Why a bonus tax is a bad idea
It's a knee-jerk reaction that sends the wrong message to banks that are trying to turn themselves around.
(breakingviews.com) -- The pitchfork-wielding anti-bonus mob stirred up by American International Group is making for lousy tax policy.
Outraged U.S. legislators are pushing through punitive taxes on bonuses not just at AIG but at all recipients of government funds. The hot-headed and unfairly retroactive changes could hurt investor confidence, undermine President Barack Obama's credibility and damage the still valuable U.S. finance sector.
AIG (AIG, Fortune 500) has been especially irresponsible, both with its risk-taking during the credit boom and with its handling of its affairs since. Agreeing to extra bonuses and then paying them to employees of its financial products unit after receiving $170 billion-plus in government money - and failing to sufficiently forewarn Congress and others to boot - has rightly riled Americans and their elected representatives.
Plans to tax bonuses at financial institutions that have been bailed out by the U.S. government are the knee-jerk result. The scheme passed on Thursday in the House would result in taxes of 90% on bonuses at institutions that have received funds from the government; in the Senate, which now has to consider the measures, thinking seems to be 35% levied on the employer, and an extra 35% on the employee.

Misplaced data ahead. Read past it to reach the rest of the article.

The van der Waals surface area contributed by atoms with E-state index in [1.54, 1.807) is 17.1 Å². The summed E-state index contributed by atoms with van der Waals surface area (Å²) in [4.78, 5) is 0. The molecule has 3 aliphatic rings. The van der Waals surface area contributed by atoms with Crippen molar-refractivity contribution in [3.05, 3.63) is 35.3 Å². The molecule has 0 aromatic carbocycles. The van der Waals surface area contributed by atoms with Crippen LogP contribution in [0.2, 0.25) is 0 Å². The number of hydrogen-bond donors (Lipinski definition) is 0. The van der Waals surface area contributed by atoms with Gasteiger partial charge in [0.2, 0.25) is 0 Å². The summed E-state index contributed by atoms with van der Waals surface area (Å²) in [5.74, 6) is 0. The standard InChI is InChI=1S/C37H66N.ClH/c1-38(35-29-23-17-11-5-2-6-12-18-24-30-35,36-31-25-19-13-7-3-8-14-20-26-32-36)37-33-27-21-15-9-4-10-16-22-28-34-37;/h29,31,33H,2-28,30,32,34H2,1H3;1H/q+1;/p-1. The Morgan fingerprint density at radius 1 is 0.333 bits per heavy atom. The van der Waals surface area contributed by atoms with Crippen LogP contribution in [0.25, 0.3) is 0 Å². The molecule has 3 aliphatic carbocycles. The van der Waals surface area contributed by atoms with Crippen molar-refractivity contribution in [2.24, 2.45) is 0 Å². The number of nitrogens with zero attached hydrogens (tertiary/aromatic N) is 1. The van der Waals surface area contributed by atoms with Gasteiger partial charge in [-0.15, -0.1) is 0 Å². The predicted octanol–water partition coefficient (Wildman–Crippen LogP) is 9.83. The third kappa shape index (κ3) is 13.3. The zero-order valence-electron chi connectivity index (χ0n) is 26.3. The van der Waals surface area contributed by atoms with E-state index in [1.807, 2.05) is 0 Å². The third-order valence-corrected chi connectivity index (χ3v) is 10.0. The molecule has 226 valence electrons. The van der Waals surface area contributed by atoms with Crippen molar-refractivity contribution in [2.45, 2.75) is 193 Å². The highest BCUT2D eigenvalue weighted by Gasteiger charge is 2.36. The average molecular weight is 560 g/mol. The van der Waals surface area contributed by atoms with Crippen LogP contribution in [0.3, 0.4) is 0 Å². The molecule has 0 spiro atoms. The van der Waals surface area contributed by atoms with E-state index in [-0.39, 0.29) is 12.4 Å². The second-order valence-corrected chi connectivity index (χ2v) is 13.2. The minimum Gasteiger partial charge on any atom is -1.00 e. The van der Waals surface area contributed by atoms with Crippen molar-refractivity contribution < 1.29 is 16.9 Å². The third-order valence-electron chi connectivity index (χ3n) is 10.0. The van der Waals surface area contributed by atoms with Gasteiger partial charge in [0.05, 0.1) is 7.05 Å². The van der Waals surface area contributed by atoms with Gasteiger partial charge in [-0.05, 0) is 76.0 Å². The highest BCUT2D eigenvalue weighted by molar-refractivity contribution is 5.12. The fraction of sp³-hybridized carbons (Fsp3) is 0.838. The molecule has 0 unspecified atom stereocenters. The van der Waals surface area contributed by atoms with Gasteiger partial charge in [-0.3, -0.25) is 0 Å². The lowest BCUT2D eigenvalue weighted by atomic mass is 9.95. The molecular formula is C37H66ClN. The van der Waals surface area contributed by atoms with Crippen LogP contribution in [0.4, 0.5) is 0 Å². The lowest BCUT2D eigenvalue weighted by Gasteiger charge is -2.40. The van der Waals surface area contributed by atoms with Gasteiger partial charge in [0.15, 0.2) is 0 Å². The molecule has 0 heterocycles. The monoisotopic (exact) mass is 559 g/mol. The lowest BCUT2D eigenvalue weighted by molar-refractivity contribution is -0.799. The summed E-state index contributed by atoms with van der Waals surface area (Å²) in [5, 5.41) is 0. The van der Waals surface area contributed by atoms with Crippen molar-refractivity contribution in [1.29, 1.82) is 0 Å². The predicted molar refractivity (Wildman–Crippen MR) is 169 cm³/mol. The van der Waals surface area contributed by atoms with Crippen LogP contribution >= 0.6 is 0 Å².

The bonus tax idea is bad for a range of reasons that senators should consider calmly, even if the House didn't do so. One is that it changes the rules - again - for recipients of government assistance. Government initiatives to kick-start clogged financial markets depend on investors and institutions participating. If they think that the rules of the game are going to change continually, they'll be reluctant.
The tax plans are also retroactive to the beginning of this year. Bankers awarded bonuses for 2008 - and some payouts were both relatively modest and legitimately earned - received them earlier this year, net of prevailing taxes. They may in good faith have spent the cash, invested it or even given it away. Changing the rules now, and demanding a giant additional tax check, really isn't fair.
Even more importantly, there's the longer-term impact on the U.S. financial industry. Wall Street's finest, together with AIG - admittedly a different beast - are now in the doghouse together. But the finance business is in fact one of America's global strengths. The planned taxes are just the kind of thing that will give foreign firms and non-U.S. bankers an edge.
In fact, U.S. institutions may be motivated to pay back funds received under the Treasury's Troubled Asset Relief Program so as to escape the new taxes. That sounds like a silver lining - except that administration officials don't want that yet, for fear that firms will lose the capital cushion against further losses that TARP was designed to provide.
That's just one example of the crossed wires inherent in the latest tax plans. And with so many bigger issues at hand, it's surely the kind of risk to credibility that Congress should make sure it avoids.